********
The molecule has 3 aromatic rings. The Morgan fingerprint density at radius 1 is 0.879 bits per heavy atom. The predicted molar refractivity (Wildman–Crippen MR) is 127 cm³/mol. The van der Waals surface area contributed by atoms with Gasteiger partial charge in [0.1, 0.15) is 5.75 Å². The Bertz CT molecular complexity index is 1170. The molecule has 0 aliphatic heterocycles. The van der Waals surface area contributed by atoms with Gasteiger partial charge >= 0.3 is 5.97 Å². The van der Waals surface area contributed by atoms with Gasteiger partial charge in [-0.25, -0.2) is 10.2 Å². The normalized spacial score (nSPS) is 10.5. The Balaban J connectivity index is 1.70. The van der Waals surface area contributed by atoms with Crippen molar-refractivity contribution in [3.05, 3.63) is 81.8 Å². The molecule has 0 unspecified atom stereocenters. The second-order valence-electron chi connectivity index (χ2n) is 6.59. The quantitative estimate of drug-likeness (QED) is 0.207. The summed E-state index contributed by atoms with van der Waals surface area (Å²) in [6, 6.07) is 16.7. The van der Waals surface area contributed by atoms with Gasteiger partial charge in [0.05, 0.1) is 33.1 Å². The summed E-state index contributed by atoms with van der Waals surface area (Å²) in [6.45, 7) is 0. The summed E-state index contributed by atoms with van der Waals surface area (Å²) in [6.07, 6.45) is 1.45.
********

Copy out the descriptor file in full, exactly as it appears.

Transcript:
The molecule has 3 aromatic rings. The Morgan fingerprint density at radius 1 is 0.879 bits per heavy atom. The predicted molar refractivity (Wildman–Crippen MR) is 127 cm³/mol. The van der Waals surface area contributed by atoms with Gasteiger partial charge in [0.1, 0.15) is 5.75 Å². The Bertz CT molecular complexity index is 1170. The molecule has 0 aliphatic heterocycles. The van der Waals surface area contributed by atoms with Gasteiger partial charge >= 0.3 is 5.97 Å². The van der Waals surface area contributed by atoms with Gasteiger partial charge in [-0.25, -0.2) is 10.2 Å². The normalized spacial score (nSPS) is 10.5. The Balaban J connectivity index is 1.70. The van der Waals surface area contributed by atoms with Crippen molar-refractivity contribution in [3.05, 3.63) is 81.8 Å². The molecule has 0 unspecified atom stereocenters. The second-order valence-electron chi connectivity index (χ2n) is 6.59. The quantitative estimate of drug-likeness (QED) is 0.207. The summed E-state index contributed by atoms with van der Waals surface area (Å²) in [6, 6.07) is 16.7. The van der Waals surface area contributed by atoms with Gasteiger partial charge in [0.05, 0.1) is 33.1 Å². The summed E-state index contributed by atoms with van der Waals surface area (Å²) in [6.45, 7) is 0. The summed E-state index contributed by atoms with van der Waals surface area (Å²) in [6.07, 6.45) is 1.45.